With each tweet, President Trump says he’s redefining the American presidency, describing his use of social media as “modern day presidential” and necessary to fight what he deems fake news.
Not everyone agrees on the substance of Trump’s social media message, but both his supporters and detractors have something in common: They want access to Trump’s frenetic Twitter feed.
Which is why the Knight First Amendment Institute at Columbia University filed a federal lawsuit Tuesday on behalf of seven Twitter users who say their 1st Amendment rights were violated after they were blocked from reading Trump’s personal account (@realDonaldTrump, not the official @POTUS account) after criticizing him or his policies.
“President Trump’s Twitter account has become an important source of news and information about the government, and an important forum for speech by, to, or about the president,” Jameel Jaffer, the Knight Institute’s executive director, said in the letter. “The First Amendment applies to this digital forum in the same way it applies to town halls and open school board meetings. The White House acts unlawfully when it excludes people from this forum simply because they’ve disagreed with the president.”
Winning in court won’t be easy, 1st Amendment experts say. The sheer size and digital nature of Twitter means courts will probably hesitate to call it a public forum the way a physically constrained setting such as a town hall can be considered a public forum. Add to that the president’s own 1st Amendment rights, which one could argue allow him to communicate with or without anyone he chooses.
Being blocked by the President Trump might be a badge of honor for some people, but when it happened to me, I only felt a deep sense of unease.
Blocked users can still see Trump’s tweets by logging out of their own accounts, or when the tweets are embedded on other Web pages. They can also opt to start another account and follow the president.
The Knight Institute says that because of the blocking of dissent, Trump’s Twitter feed has become an echo chamber that stifles healthy debate (even if a large portion of the comments, because of profane language, would never be confused for constructive discourse).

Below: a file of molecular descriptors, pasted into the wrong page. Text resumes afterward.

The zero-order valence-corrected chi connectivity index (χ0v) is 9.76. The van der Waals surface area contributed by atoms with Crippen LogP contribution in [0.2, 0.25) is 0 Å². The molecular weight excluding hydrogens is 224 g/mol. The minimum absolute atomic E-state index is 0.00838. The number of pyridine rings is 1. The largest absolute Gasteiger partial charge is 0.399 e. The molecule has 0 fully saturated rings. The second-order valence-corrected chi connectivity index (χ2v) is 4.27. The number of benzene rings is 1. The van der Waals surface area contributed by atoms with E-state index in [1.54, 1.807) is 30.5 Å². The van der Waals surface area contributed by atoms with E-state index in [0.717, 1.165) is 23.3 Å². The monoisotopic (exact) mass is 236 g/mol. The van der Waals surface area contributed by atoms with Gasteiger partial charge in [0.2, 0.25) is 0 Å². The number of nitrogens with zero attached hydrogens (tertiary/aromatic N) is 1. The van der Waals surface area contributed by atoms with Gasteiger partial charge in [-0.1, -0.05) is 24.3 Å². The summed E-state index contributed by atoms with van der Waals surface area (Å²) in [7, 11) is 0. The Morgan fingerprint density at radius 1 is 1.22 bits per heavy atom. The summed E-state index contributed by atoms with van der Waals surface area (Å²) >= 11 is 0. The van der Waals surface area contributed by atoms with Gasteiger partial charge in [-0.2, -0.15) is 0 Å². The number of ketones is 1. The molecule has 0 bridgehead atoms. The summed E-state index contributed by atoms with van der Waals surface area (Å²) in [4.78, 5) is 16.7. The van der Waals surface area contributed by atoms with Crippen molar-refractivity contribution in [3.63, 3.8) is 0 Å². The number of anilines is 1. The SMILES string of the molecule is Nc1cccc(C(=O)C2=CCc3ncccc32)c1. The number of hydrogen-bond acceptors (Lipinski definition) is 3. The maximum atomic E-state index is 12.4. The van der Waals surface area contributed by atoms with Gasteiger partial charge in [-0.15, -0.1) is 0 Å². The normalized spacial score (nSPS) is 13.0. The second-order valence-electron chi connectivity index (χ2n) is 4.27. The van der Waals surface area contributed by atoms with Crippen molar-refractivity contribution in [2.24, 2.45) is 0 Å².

The plaintiffs in the lawsuit include Eugene Gu, a surgery resident in Nashville, Tenn.; Holly Figueroa, a songwriter and organizer in Seattle; Joseph Papp, an author in Pittsburgh; Nicholas Pappas, a comedy writer in New York; Brandon Neely, a police officer in Houston; Rebecca Buckwalter-Poza, a writer and political consultant in Washington and Philip Cohen, a university professor in Silver Spring, Md.
“Being blocked by the President Trump might be a badge of honor for some people, but when it happened to me, I only felt a deep sense of unease,” Papp, a registered Republican, said in a statement. “Everyone being able to see the president’s tweets feels vital to democracy.”
Papp was blocked a day after he replied to a Trump weekly video address by writing “Greetings from Pittsburgh, Sir” and “Why didn’t you attend your #PittsburghNotParis rally in DC, Sir?”
Though not blocked by Trump, the Knight Institute included itself as a plaintiff because it contends that any exclusions to the president’s Twitter following (33.6 million and counting for @realDonaldTrump) violates all Americans’ access to dissenting views.
It’s unknown how many people are blocked by Trump. Twitter won’t comment on private accounts. A Los Angeles Times report in December focused on people from all walks of life, including a high school student, who had been banned from following the president for perceived criticism.
Wired magazine has begun compiling a list of some of the more notable people and accounts to have been stifled by the president on Twitter, including VoteVets.org, a veterans advocacy group, and the bestselling horror writer Stephen King.
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